On Sunday, Baseball Prospectus posted its current PECOTA standings projections for the 2021 Major League Baseball season. Current projections for the National League Central aren’t sterling. By record alone, the Central will be the worst division in baseball, while the AL Central lags not far behind.
Not one team from the Central is expected to win 90 games, with the Brewers running at the front of the pack with an 89-73 (rounded) record based on all the simulations. Following Milwaukee is the Cubs (85-77), Cardinals (81-81), Reds (79-83), and falling well behind everybody else at 61-101 is the Pittsburgh Pirates. These projections give the Pirates a 0.1 percent chance to win the division – not 0.0 percent, but it might as well be.
Surprisingly, however, PECOTA didn’t think the Pirates would be the worst team in baseball. Through all the simulations, Pittsburgh finished with a 61.1-100.9 win-loss total. The Rockies, however, finished with a 60.3-101.7 win-loss total. If you round both of those records, the Pirates finish 61-101, as mentioned, while Colorado finishes 60-102. Not much of a consolation prize, right?
In my opinion, you’d be hard-pressed to find an analyst that doesn’t think the Pirates will be the worst team in baseball. Many would argue that organizations should be “all or nothing,” which has resulted in the increasingly popular “tanking” maneuver present throughout the major sports. In baseball – unlike in the NBA – the team with the worst record is guaranteed the top pick. If you’re going to be bad, you might as well be the worst. It doesn’t do the organization much good to hover around, say, the 10th worst position in baseball.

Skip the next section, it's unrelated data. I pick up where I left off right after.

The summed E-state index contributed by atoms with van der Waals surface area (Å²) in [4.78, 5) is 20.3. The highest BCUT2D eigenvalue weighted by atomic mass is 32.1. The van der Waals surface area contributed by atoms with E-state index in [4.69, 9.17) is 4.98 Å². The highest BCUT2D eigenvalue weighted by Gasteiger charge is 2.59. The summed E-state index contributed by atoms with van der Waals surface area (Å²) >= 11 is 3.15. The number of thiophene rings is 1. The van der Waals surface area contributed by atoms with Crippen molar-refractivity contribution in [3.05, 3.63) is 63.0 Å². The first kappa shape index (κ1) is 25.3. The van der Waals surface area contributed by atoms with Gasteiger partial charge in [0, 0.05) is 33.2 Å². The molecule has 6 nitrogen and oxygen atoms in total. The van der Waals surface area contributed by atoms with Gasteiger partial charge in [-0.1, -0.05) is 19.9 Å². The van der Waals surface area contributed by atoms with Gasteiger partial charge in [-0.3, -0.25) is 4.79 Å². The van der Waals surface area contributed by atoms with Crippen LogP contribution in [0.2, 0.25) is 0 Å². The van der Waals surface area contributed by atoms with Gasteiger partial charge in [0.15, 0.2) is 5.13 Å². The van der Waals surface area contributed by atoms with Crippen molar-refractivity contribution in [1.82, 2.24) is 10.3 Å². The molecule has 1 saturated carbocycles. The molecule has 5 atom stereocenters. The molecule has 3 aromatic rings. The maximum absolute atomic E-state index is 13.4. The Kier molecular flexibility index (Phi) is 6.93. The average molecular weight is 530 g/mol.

Of course, nothing is guaranteed in baseball, so there might not be much difference between the first pick and the second pick. The player getting the most press in this year’s draft is Kumar Rocker, and for good reason, but if the Pirates weren’t the worst team in baseball in 2020, then it wouldn’t have been unfortunate if they had to pick someone else like Jaden Hill out of LSU or Jack Leiter, Rocker’s teammate, out of Vanderbilt. The Pirates seem intent on picking up pitching, so it would make sense for either of those guys to have been the selection in the event that Pittsburgh picked second or third in the draft. It probably would’ve been the case that fans wouldn’t have lost much sleep with any of the aforementioned options. Alas, it appears Rocker will be the pick.
As for the upcoming season and its actual on-field games, don’t expect much from the Pirates. In fact, many fans will likely be more interested in watching this year’s draft versus on the on-field product. Nonetheless, there will still be storylines to watch, as I’ve mentioned before, including Ke’Bryan Hayes’ encore act, whether Bryan Reynolds gets back into formidable shape, and whether or not any other players get moved before the deadline.